Oxygen is administered in a variety of circumstances and the clinical significance of its use varies. This ranges from cautious care, such as after anaesthesia or opiate administration, through to respiratory failure.

Normal arterial oxygen saturations are 95-98% (Dougherty and Lister, 2008). However, deviations from this are considered normal in some pathologies such as chronic obstructive pulmonary disease (COPD) and some congenital cardiac anomalies.

The British Thoracic Society (BTS, 2008) recommends aiming for normal saturations in all acutely unwell patients, except palliative patients and those at risk of hypercapnic (high carbon dioxide) respiratory failure.

This includes patients with COPD who are often hypoxic (low oxygen levels). According to National Institute for Health and Clinical Excellence guidelines (2010), oxygen therapy is indicated in patients with COPD when saturations fall below 92%.

Types of respiratory failure

Respiratory failure is classed as type I or type II. Type I is characterised by hypoxia (low oxygen levels) with normal or low levels of carbon dioxide, and type II is characterised by hypoxia with hypercapnia (Box 1).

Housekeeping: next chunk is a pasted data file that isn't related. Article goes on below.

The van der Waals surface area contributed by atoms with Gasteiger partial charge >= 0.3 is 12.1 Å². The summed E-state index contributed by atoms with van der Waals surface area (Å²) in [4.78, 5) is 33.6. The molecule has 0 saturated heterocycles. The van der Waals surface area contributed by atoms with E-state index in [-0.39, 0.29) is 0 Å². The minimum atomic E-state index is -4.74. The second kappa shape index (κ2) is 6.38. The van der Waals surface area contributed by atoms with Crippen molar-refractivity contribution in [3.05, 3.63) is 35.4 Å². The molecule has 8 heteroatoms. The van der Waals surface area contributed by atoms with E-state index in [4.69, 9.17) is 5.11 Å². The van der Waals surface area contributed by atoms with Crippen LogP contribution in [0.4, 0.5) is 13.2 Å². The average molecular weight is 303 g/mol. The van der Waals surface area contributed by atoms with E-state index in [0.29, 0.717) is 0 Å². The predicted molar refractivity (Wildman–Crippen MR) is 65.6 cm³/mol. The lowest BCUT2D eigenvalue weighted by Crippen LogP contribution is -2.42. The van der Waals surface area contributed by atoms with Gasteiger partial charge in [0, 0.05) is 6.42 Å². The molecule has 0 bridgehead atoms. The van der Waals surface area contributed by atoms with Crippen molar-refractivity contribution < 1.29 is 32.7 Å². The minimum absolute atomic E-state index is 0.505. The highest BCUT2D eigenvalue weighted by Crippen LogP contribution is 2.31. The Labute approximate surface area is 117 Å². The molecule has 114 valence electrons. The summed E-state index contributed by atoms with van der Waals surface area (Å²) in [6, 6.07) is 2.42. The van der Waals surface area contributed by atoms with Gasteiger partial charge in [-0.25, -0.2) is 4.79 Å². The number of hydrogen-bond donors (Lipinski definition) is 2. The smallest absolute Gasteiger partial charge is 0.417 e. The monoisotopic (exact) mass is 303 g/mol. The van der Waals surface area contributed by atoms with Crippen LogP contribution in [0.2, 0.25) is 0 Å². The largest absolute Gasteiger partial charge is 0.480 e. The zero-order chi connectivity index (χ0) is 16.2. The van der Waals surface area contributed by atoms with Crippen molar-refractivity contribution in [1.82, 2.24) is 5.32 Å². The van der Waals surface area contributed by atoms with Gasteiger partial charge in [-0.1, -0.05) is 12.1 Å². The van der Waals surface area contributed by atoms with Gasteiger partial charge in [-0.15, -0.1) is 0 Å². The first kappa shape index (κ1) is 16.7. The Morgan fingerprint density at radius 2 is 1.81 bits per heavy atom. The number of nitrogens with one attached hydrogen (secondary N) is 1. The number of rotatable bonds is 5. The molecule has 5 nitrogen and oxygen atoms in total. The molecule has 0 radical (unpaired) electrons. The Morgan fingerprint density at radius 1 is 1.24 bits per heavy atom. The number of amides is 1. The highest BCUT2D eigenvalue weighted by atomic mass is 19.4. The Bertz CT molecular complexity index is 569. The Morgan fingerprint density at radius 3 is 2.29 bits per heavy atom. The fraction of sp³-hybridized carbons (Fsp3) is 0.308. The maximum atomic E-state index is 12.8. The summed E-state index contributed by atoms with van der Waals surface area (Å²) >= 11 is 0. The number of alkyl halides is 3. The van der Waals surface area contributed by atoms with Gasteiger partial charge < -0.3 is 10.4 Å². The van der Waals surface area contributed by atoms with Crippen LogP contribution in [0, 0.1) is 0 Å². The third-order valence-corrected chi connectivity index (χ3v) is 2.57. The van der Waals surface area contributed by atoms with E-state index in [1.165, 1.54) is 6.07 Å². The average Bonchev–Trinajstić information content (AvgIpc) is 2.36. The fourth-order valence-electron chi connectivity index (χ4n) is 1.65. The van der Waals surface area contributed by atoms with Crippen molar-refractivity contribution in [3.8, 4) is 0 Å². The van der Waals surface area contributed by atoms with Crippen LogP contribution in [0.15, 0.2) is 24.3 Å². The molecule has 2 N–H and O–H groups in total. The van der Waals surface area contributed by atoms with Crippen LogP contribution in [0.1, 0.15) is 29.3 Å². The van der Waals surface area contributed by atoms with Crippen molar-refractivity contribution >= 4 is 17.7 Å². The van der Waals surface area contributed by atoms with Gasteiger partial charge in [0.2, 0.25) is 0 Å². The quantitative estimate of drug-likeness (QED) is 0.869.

Hypercapnia is particularly dangerous as elevated levels of carbon dioxide may cause acidosis (Carroll, 2007).

Patients with respiratory failure are likely to show signs of respiratory distress such as tachypnoea (rapid breathing), tachycardia (rapid heart rate), cyanosis (blue tinge associated with hypoxia) and unresponsiveness.

Patients with COPD have an increased risk of either type of respiratory failure. Many retain carbon dioxide chronically alongside a continuous hypoxic state. As inappropriate administration of oxygen may cause or worsen hypercapnia, it is particularly risky for this patient group. This highlights the need for medical involvement, good prescribing practice and a great deal of care in oxygen administration.

Regardless of lung pathology, in a clinical emergency, oxygen must be administered and the absence of a prescription in these circumstances is acceptable (BTS, 2008). The Resuscitation Council (2010) acknowledge the potential harm of excessive oxygen administration and recommend titrating oxygen to achieve saturations of 94-98%. The oxygen therapy administered should be recorded in patients’ notes (BTS, 2008).

Diagnosis

The standard method of diagnosis in respiratory failure is arterial blood gas assessment. Although there can be problems obtaining and testing arterial blood samples outside hospitals, portable capillary blood gas analysis is becoming increasingly available for patients with chronic respiratory failure in the community.